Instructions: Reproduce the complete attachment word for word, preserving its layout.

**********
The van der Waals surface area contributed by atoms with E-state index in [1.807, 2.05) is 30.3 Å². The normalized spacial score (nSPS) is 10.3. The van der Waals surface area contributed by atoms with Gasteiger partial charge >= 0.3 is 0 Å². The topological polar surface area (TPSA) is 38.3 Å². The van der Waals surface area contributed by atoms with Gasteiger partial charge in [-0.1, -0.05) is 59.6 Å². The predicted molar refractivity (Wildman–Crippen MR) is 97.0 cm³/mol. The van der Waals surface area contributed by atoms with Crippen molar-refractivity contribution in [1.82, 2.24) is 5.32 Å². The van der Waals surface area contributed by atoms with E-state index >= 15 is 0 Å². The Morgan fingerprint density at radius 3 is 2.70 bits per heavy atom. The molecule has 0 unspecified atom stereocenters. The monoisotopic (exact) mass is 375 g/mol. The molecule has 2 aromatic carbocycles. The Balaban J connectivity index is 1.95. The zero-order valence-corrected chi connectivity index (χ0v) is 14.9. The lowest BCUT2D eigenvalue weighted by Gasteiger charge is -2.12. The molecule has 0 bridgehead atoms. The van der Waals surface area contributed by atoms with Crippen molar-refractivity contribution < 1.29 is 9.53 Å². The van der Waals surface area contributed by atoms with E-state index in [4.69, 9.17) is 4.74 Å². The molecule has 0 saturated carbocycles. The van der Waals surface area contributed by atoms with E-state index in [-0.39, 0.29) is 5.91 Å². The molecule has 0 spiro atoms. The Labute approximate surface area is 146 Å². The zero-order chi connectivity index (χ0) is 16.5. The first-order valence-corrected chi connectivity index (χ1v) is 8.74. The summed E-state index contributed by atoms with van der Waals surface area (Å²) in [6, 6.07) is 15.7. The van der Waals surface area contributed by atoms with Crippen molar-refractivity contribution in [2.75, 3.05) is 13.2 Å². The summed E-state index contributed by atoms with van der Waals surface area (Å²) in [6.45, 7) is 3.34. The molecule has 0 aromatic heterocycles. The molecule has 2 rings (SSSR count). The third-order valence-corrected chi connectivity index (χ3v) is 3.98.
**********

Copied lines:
The van der Waals surface area contributed by atoms with E-state index in [1.807, 2.05) is 30.3 Å². The normalized spacial score (nSPS) is 10.3. The van der Waals surface area contributed by atoms with Gasteiger partial charge >= 0.3 is 0 Å². The topological polar surface area (TPSA) is 38.3 Å². The van der Waals surface area contributed by atoms with Gasteiger partial charge in [-0.1, -0.05) is 59.6 Å². The predicted molar refractivity (Wildman–Crippen MR) is 97.0 cm³/mol. The van der Waals surface area contributed by atoms with Crippen molar-refractivity contribution in [1.82, 2.24) is 5.32 Å². The van der Waals surface area contributed by atoms with E-state index >= 15 is 0 Å². The Morgan fingerprint density at radius 3 is 2.70 bits per heavy atom. The molecule has 0 unspecified atom stereocenters. The monoisotopic (exact) mass is 375 g/mol. The molecule has 2 aromatic carbocycles. The Balaban J connectivity index is 1.95. The zero-order valence-corrected chi connectivity index (χ0v) is 14.9. The lowest BCUT2D eigenvalue weighted by Gasteiger charge is -2.12. The molecule has 0 bridgehead atoms. The van der Waals surface area contributed by atoms with Crippen molar-refractivity contribution < 1.29 is 9.53 Å². The van der Waals surface area contributed by atoms with E-state index in [4.69, 9.17) is 4.74 Å². The molecule has 0 saturated carbocycles. The van der Waals surface area contributed by atoms with E-state index in [-0.39, 0.29) is 5.91 Å². The molecule has 0 spiro atoms. The Labute approximate surface area is 146 Å². The zero-order chi connectivity index (χ0) is 16.5. The first-order valence-corrected chi connectivity index (χ1v) is 8.74. The summed E-state index contributed by atoms with van der Waals surface area (Å²) in [6, 6.07) is 15.7. The van der Waals surface area contributed by atoms with Crippen molar-refractivity contribution in [2.75, 3.05) is 13.2 Å². The summed E-state index contributed by atoms with van der Waals surface area (Å²) in [6.45, 7) is 3.34. The molecule has 0 aromatic heterocycles. The molecule has 2 rings (SSSR count). The third-order valence-corrected chi connectivity index (χ3v) is 3.98.